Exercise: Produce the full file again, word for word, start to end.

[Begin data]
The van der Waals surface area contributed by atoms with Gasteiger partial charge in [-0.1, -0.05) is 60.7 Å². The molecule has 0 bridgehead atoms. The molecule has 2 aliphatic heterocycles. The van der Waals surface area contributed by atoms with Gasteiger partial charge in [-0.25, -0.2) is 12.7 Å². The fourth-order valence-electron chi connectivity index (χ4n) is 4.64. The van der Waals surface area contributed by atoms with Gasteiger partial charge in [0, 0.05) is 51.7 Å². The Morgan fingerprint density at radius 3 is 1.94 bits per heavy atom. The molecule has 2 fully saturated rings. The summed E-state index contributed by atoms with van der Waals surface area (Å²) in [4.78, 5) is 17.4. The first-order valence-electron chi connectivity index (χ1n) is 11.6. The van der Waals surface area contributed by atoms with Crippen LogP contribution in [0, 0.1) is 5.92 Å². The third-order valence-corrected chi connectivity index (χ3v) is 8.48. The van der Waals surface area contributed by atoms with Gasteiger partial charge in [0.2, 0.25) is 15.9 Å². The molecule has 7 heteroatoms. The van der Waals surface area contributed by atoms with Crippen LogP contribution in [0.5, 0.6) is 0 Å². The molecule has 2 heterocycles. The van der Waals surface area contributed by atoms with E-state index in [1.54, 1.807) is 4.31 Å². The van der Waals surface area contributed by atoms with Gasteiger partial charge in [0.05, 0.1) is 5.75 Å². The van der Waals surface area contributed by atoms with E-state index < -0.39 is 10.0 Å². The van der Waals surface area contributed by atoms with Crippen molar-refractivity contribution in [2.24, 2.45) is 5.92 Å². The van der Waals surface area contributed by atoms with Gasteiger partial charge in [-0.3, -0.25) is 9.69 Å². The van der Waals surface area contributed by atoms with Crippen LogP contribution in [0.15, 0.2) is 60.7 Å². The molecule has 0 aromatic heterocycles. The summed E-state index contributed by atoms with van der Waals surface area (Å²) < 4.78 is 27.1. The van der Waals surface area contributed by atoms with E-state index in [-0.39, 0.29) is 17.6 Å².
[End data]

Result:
The van der Waals surface area contributed by atoms with Gasteiger partial charge in [-0.1, -0.05) is 60.7 Å². The molecule has 0 bridgehead atoms. The molecule has 2 aliphatic heterocycles. The van der Waals surface area contributed by atoms with Gasteiger partial charge in [-0.25, -0.2) is 12.7 Å². The fourth-order valence-electron chi connectivity index (χ4n) is 4.64. The van der Waals surface area contributed by atoms with Gasteiger partial charge in [0, 0.05) is 51.7 Å². The Morgan fingerprint density at radius 3 is 1.94 bits per heavy atom. The molecule has 2 fully saturated rings. The summed E-state index contributed by atoms with van der Waals surface area (Å²) in [4.78, 5) is 17.4. The first-order valence-electron chi connectivity index (χ1n) is 11.6. The van der Waals surface area contributed by atoms with Crippen LogP contribution in [0, 0.1) is 5.92 Å². The third-order valence-corrected chi connectivity index (χ3v) is 8.48. The van der Waals surface area contributed by atoms with Gasteiger partial charge in [0.2, 0.25) is 15.9 Å². The molecule has 7 heteroatoms. The van der Waals surface area contributed by atoms with Crippen LogP contribution in [0.5, 0.6) is 0 Å². The molecule has 2 heterocycles. The van der Waals surface area contributed by atoms with E-state index in [1.54, 1.807) is 4.31 Å². The van der Waals surface area contributed by atoms with Gasteiger partial charge in [0.05, 0.1) is 5.75 Å². The van der Waals surface area contributed by atoms with E-state index < -0.39 is 10.0 Å². The van der Waals surface area contributed by atoms with Crippen molar-refractivity contribution in [2.24, 2.45) is 5.92 Å². The van der Waals surface area contributed by atoms with Gasteiger partial charge in [-0.3, -0.25) is 9.69 Å². The van der Waals surface area contributed by atoms with Crippen LogP contribution in [0.15, 0.2) is 60.7 Å². The molecule has 0 aromatic heterocycles. The summed E-state index contributed by atoms with van der Waals surface area (Å²) < 4.78 is 27.1. The van der Waals surface area contributed by atoms with E-state index in [-0.39, 0.29) is 17.6 Å².